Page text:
News & Events

Hospitals, colleges rake in Mass. stimulus cash

By Jay Fitzgerald
Friday, March 12, 2010 –

Massachusetts’ top universities and hospitals are getting a healthy dose of federal stimulus spending, leaving some hard-hit blue-collar workers wondering where the money is for “shovel ready” construction jobs.

The University of Massachusetts, Massachusetts Institute of Technology, Harvard and Boston universities, Massachusetts General Hospital and Brigham & Women’s Hospital all ranked within the top 20 list of state recipients of federal stimulus funds last quarter – hauling in a combined $554 million in government grants, according to a Herald review.

The vast majority of the money to universities and hospitals is slated for cutting-edge scientific and medical research as well as purchases of high-tech lab equipment, according to federal data.

A large chunk of UMass’ money went to general operations, to avoid hundreds of layoffs at the system’s schools, while tens of millions of dollars is earmarked for medical and scientific research.

Leaders of Boston’s largest construction unions said yesterday they don’t begrudge the money going to universities and hospitals, which they say have become the “engines of the Massachusetts economy.” But they expressed frustration that more money isn’t being funneled to construction projects that would employ trade workers, whose industries are now enduring unemployment rates of 30 percent or more.

“When they put together the stimulus program a year ago, they were talking about ‘shovel-ready’ jobs and a second WPA,” said Mark Erlich, head of the New England Regional Council of Carpenters, referring to the Works Progress Administration’s building programs during the Great Depression. “That clearly hasn’t happened.”

The Herald reported last month that about 70 percent of the stimulus jobs the state claimed it created or saved last quarter were public-sector jobs.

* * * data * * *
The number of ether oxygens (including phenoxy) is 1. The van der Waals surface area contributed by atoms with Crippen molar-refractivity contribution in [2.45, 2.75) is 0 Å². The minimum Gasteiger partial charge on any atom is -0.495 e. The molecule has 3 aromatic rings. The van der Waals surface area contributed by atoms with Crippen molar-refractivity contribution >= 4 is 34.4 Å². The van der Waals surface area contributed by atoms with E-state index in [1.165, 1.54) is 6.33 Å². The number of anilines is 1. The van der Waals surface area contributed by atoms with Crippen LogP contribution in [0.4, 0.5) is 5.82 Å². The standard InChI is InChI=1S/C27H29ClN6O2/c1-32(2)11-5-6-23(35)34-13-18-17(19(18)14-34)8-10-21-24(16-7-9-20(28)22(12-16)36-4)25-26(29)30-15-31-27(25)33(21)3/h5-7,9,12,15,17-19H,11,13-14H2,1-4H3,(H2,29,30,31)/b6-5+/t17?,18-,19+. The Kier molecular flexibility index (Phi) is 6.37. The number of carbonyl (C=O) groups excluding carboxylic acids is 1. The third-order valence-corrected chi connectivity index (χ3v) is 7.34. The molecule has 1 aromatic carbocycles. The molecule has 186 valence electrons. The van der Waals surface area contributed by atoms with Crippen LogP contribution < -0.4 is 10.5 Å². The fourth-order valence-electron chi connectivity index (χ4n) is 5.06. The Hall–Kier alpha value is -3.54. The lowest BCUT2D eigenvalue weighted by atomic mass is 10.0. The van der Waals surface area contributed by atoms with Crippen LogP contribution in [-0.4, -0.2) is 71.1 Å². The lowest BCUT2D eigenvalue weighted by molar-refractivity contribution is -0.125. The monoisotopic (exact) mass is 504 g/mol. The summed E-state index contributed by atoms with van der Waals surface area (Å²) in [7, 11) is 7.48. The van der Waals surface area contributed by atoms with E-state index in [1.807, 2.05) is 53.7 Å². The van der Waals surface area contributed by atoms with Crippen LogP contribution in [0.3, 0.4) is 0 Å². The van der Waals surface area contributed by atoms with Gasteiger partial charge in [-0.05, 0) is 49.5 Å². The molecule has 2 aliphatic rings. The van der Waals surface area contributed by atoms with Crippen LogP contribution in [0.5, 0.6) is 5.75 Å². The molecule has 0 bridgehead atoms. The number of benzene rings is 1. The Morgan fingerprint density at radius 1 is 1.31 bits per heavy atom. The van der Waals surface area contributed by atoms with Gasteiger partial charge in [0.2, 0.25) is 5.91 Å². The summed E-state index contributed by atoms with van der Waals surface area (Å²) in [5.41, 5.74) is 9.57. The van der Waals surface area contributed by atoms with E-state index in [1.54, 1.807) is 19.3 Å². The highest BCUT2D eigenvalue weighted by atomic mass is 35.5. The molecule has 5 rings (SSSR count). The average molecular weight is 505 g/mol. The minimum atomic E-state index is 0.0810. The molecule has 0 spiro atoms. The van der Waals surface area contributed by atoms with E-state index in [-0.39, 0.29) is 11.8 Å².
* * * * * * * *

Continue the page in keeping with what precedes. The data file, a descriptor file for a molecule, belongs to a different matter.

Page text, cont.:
A follow-up Herald review has found that the federal government’s own direct spending is also heavily tilted toward government entities or nonprofits with traditionally close ties to Washington funding – such as universities and hospitals.

Only two private-sector firms – Reveal Imaging Technologies and Novartis – were in the top-20 list of federal stimulus spending last quarter in the Bay State, according to data.

At the top of the list of recipients were the commonwealth of Massachusetts, state Department of Education, UMass, Massachusetts Water Pollution and Abatement Trust, and Massachusetts Bay Transportation Authority.

Harvard ranked sixth on the list, followed by MIT (seventh), Mass. General (12th), Brigham & Women’s (13th) and BU (15th). Other major recipients included the Dana-Farber Cancer Institute, Beth Israel Deaconess Hospital, Tufts University and Tufts Medical Center.
A Harvard spokesman said the Cambridge university’s stimulus money is going straight to researchers and labs, helping the state’s economy in the process.

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